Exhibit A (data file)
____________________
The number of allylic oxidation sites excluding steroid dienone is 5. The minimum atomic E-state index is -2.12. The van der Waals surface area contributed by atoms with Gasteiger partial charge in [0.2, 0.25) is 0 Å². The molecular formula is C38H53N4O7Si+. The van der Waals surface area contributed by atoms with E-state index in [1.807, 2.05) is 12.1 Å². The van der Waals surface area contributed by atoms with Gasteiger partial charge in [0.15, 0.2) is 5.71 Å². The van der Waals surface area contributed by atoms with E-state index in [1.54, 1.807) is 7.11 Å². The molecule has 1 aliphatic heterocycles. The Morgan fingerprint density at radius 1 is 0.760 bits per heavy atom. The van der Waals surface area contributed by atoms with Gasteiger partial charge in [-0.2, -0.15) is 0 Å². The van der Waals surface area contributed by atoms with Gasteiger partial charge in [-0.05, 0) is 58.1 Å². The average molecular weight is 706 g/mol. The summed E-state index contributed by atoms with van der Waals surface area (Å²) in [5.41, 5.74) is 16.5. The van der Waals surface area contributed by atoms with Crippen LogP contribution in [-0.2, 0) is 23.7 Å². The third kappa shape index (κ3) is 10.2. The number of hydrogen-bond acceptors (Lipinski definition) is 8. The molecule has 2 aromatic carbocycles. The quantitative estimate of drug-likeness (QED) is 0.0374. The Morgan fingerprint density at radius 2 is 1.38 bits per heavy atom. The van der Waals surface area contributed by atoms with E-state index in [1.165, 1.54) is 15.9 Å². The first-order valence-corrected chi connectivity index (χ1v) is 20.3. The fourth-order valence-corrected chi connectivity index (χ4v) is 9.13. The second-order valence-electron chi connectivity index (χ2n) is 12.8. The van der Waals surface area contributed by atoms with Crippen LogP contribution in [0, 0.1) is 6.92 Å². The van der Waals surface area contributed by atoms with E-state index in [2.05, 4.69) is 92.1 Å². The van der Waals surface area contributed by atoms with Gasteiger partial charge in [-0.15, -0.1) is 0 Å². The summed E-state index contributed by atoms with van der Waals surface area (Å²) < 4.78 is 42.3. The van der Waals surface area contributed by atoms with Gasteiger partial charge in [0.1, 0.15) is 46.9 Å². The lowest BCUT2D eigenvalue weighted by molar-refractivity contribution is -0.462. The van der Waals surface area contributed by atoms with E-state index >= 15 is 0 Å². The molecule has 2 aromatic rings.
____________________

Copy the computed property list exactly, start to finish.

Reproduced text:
The number of allylic oxidation sites excluding steroid dienone is 5. The minimum atomic E-state index is -2.12. The van der Waals surface area contributed by atoms with Gasteiger partial charge in [0.2, 0.25) is 0 Å². The molecular formula is C38H53N4O7Si+. The van der Waals surface area contributed by atoms with E-state index in [1.807, 2.05) is 12.1 Å². The van der Waals surface area contributed by atoms with Gasteiger partial charge in [0.15, 0.2) is 5.71 Å². The van der Waals surface area contributed by atoms with E-state index in [1.54, 1.807) is 7.11 Å². The molecule has 1 aliphatic heterocycles. The Morgan fingerprint density at radius 1 is 0.760 bits per heavy atom. The van der Waals surface area contributed by atoms with Gasteiger partial charge in [-0.2, -0.15) is 0 Å². The van der Waals surface area contributed by atoms with Gasteiger partial charge in [-0.05, 0) is 58.1 Å². The average molecular weight is 706 g/mol. The summed E-state index contributed by atoms with van der Waals surface area (Å²) in [5.41, 5.74) is 16.5. The van der Waals surface area contributed by atoms with Crippen LogP contribution in [-0.2, 0) is 23.7 Å². The third kappa shape index (κ3) is 10.2. The number of hydrogen-bond acceptors (Lipinski definition) is 8. The molecule has 2 aromatic carbocycles. The quantitative estimate of drug-likeness (QED) is 0.0374. The Morgan fingerprint density at radius 2 is 1.38 bits per heavy atom. The van der Waals surface area contributed by atoms with E-state index in [1.165, 1.54) is 15.9 Å². The first-order valence-corrected chi connectivity index (χ1v) is 20.3. The fourth-order valence-corrected chi connectivity index (χ4v) is 9.13. The second-order valence-electron chi connectivity index (χ2n) is 12.8. The van der Waals surface area contributed by atoms with Crippen LogP contribution in [0, 0.1) is 6.92 Å². The van der Waals surface area contributed by atoms with E-state index in [2.05, 4.69) is 92.1 Å². The van der Waals surface area contributed by atoms with Gasteiger partial charge in [-0.15, -0.1) is 0 Å². The summed E-state index contributed by atoms with van der Waals surface area (Å²) < 4.78 is 42.3. The van der Waals surface area contributed by atoms with Gasteiger partial charge in [0.1, 0.15) is 46.9 Å². The lowest BCUT2D eigenvalue weighted by molar-refractivity contribution is -0.462. The van der Waals surface area contributed by atoms with E-state index >= 15 is 0 Å². The molecule has 2 aromatic rings.